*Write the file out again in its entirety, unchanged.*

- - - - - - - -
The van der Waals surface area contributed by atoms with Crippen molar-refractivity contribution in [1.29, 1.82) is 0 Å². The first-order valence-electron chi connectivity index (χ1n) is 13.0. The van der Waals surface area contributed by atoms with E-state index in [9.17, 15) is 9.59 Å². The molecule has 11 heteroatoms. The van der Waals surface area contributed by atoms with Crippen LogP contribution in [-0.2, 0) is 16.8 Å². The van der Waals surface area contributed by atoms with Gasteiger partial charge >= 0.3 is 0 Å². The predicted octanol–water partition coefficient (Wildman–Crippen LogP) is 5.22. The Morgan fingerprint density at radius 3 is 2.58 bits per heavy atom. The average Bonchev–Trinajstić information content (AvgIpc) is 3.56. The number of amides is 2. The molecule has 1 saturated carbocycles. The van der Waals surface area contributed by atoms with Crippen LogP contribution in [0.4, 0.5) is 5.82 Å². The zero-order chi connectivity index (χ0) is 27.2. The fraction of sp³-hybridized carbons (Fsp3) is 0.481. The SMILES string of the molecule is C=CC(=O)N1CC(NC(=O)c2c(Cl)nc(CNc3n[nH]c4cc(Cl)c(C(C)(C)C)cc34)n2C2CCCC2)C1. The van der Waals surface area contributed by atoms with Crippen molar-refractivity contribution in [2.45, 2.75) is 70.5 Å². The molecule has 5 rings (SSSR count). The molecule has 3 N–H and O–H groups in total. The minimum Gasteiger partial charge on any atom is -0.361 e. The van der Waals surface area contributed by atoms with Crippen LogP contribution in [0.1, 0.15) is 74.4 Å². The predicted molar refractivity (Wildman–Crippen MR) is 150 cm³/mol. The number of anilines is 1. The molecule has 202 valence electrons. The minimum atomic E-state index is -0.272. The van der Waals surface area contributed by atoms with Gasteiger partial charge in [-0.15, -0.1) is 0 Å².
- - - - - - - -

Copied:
The van der Waals surface area contributed by atoms with Crippen molar-refractivity contribution in [1.29, 1.82) is 0 Å². The first-order valence-electron chi connectivity index (χ1n) is 13.0. The van der Waals surface area contributed by atoms with E-state index in [9.17, 15) is 9.59 Å². The molecule has 11 heteroatoms. The van der Waals surface area contributed by atoms with Crippen LogP contribution in [-0.2, 0) is 16.8 Å². The van der Waals surface area contributed by atoms with Gasteiger partial charge >= 0.3 is 0 Å². The predicted octanol–water partition coefficient (Wildman–Crippen LogP) is 5.22. The Morgan fingerprint density at radius 3 is 2.58 bits per heavy atom. The average Bonchev–Trinajstić information content (AvgIpc) is 3.56. The number of amides is 2. The molecule has 1 saturated carbocycles. The van der Waals surface area contributed by atoms with Crippen LogP contribution in [0.4, 0.5) is 5.82 Å². The zero-order chi connectivity index (χ0) is 27.2. The fraction of sp³-hybridized carbons (Fsp3) is 0.481. The SMILES string of the molecule is C=CC(=O)N1CC(NC(=O)c2c(Cl)nc(CNc3n[nH]c4cc(Cl)c(C(C)(C)C)cc34)n2C2CCCC2)C1. The van der Waals surface area contributed by atoms with Crippen molar-refractivity contribution in [2.45, 2.75) is 70.5 Å². The molecule has 5 rings (SSSR count). The molecule has 3 N–H and O–H groups in total. The minimum Gasteiger partial charge on any atom is -0.361 e. The van der Waals surface area contributed by atoms with Crippen LogP contribution in [0.1, 0.15) is 74.4 Å². The predicted molar refractivity (Wildman–Crippen MR) is 150 cm³/mol. The number of anilines is 1. The molecule has 202 valence electrons. The minimum atomic E-state index is -0.272. The van der Waals surface area contributed by atoms with Gasteiger partial charge in [-0.15, -0.1) is 0 Å².